We’re often told to “Dream Big” or “If you can dream it, you can do it.” However for people living in the margins, or at the intersections of those margins, it usually takes more than just a dream.
When I was 15 years old, I wanted to be the President of the United States. No one could tell me any different. Dreaming big didn’t take into account the systemic barriers that would derail those plans. Clearly, I never made it to the Oval Office, but not becoming the President didn’t mean that I wasn’t powerful, but rather, my intersections and lived experience led me down a much different path.
Now, as CEO of YWCA Metropolitan Phoenix, these intersections are my superpowers. I know what it’s like to be one of a few women bankers, advocating for equal pay and responsibility with my male colleagues. I know what it’s like to live in the closet. I know what it’s like to be a brown face in a sea of white ones. I have the rewarding honor to mentor, serve, and teach other young people with varying intersections about what it means to lead in today’s world. Every day, I get to wake up and beat the odds that someone like me, an out Latina, would grow up to lead a 100+ year old nonprofit like YWCA.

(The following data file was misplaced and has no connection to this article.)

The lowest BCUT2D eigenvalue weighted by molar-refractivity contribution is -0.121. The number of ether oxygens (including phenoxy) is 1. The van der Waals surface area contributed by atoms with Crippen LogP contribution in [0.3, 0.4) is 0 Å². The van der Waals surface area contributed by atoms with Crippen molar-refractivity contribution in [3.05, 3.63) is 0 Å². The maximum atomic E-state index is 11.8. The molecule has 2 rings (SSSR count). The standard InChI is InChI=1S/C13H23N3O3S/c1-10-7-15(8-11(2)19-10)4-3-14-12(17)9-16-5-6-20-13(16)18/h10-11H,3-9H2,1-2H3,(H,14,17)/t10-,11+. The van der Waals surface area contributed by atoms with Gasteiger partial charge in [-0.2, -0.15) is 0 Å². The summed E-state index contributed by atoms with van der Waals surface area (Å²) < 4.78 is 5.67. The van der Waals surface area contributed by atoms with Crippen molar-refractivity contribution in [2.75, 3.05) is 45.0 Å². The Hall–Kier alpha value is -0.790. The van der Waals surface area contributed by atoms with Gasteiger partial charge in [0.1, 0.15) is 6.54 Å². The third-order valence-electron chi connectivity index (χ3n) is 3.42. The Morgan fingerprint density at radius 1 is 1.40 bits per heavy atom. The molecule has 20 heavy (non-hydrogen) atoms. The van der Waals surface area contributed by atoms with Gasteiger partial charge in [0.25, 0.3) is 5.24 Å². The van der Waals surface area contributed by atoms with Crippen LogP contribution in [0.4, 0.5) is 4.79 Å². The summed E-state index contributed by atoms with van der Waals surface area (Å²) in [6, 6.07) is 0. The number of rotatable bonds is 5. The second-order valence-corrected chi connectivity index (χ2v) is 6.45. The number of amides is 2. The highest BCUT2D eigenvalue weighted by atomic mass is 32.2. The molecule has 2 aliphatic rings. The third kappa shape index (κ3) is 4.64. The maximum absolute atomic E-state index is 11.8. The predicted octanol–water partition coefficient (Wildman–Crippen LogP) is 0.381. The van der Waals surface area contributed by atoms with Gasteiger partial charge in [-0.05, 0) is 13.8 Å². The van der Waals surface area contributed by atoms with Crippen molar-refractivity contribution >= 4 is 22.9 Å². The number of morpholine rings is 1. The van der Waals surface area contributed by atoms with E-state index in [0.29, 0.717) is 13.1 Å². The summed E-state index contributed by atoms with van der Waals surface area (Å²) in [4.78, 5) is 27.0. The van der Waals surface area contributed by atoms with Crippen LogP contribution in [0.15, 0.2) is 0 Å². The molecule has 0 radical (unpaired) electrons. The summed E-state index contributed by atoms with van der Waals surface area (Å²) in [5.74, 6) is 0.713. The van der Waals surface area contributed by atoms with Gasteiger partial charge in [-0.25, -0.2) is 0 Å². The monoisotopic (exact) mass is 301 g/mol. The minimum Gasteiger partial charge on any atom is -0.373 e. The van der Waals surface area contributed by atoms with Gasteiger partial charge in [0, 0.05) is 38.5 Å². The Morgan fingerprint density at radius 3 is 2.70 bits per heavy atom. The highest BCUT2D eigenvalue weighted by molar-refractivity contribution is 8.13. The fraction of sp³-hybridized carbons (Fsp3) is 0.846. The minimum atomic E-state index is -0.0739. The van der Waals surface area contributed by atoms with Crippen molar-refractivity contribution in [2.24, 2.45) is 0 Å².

Dreaming big alone didn’t bring me here, but I’m proud of who I am and what I’ve done. At the YWCA, we believe in getting up and doing the work to ensure folks in our community have opportunities to make their big dreams a reality too. Eliminating racism and empowering women is what we stand for, because no matter how big your dreams are, if you are a woman of color, making those dreams a reality will be more difficult. Unfortunately, that’s our truth today, but it doesn’t have to be our truth tomorrow. If you believe, as we do, that women and people of color are equal, powerful, and unstoppable, join our movement and check out the resources below.
Statements on this blog reflect the author’s personal opinions and do not necessarily reflect the views or policies of YWCA Metropolitan Phoenix or YWCA USA. Blog entries are meant to spark individual reflection and community conversations on issues of racial justice and gender equality.